Accordingly, say the fundamentalists, it is not for the state to give a church ministry (such as a school) permission to exist. That is for the Lord Jesus Christ alone. Like Godwin, Sileven and assistant pastor Schmidt will agree the state has a reasonable interest in education. They say they will provide the state results of standardized tests showing their children are educated well, and proof of school attendance. “But the state has no right to regulate what we teach, how, and when,” says Schmidt. As Godwin puts it, “The state says the proof is in the recipe. We say it is in the pudding.”

If that is so, why are fundamentalists only now insisting on such a right and opening more schools? “Christians have been duped and unwise,” says Schmidt. “They have not read their Bibles. And up until the last 20 years the government has been benevolent so that Christians did not see the need for separate schools.” The Bible gives Christian parents the responsibility for their children’s education and “reprobates”—homosexuals and adulterers—are teaching in public schools. They are also teaching evolution, not creationism, and other tenets of secular humanism.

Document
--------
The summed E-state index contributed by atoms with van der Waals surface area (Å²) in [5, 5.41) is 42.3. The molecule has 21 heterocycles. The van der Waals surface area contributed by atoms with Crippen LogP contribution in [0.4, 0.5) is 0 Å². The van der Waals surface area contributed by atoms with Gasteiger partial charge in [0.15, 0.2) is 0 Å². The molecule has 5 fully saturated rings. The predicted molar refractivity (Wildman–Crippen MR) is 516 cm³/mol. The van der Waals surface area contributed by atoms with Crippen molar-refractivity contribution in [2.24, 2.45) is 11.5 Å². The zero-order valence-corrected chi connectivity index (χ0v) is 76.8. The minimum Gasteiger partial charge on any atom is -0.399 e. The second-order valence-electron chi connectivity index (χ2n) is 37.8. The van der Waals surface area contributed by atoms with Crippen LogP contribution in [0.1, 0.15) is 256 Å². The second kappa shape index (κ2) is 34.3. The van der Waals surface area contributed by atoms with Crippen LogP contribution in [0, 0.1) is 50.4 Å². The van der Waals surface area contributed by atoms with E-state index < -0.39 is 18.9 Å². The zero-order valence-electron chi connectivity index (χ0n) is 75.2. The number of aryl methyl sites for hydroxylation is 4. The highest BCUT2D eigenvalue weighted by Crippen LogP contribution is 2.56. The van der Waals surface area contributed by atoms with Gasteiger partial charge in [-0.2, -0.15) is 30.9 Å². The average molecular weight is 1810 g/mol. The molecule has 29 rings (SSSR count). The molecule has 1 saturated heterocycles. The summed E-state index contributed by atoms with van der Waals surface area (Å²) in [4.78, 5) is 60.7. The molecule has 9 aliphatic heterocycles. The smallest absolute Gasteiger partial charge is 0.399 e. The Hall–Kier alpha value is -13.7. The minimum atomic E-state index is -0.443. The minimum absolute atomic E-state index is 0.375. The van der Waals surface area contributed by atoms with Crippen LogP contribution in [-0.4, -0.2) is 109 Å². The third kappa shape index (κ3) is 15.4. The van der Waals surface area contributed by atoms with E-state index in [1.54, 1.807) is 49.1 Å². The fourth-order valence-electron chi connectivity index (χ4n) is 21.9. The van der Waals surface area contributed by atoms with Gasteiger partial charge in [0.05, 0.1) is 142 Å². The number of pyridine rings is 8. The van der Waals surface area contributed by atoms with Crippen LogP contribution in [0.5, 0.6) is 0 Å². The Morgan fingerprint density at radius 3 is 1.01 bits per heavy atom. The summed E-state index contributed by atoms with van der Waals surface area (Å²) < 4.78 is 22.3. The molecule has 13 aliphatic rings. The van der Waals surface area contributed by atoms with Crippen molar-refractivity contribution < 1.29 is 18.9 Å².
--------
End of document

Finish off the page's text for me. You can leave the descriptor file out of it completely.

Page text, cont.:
Faith Baptist parishioners are as steely as their ministers. Despite threats of fines, they have continued sending their children to the school. They are experienced at receiving court subpoenas, with their ministers instructing them to “smile, give them a tract, and accept the subpoena.” Legal costs during the past five years are said to be about $30,000, and these farmers and small businessmen have given sacrificially. (The expensive legal battle has been eased by fundamentalist churches nationwide. Jack Hyles’s Hammond, Indiana, church has contributed $14,000, according to Schmidt.)

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Some of the nonfundamentalists in Louisville are offended by Faith Baptist. Faith Baptist women, the townspeople note, are not supposed to wear slacks, only dresses. Sileven, they say, must approve which movies parishioners will see. In a state where University of Nebraska football beats out motherhood and apple pie, and in a town that still remembers its state high school basketball championships of 1959 and 1975, Faith Baptists forbid organized competitive sports.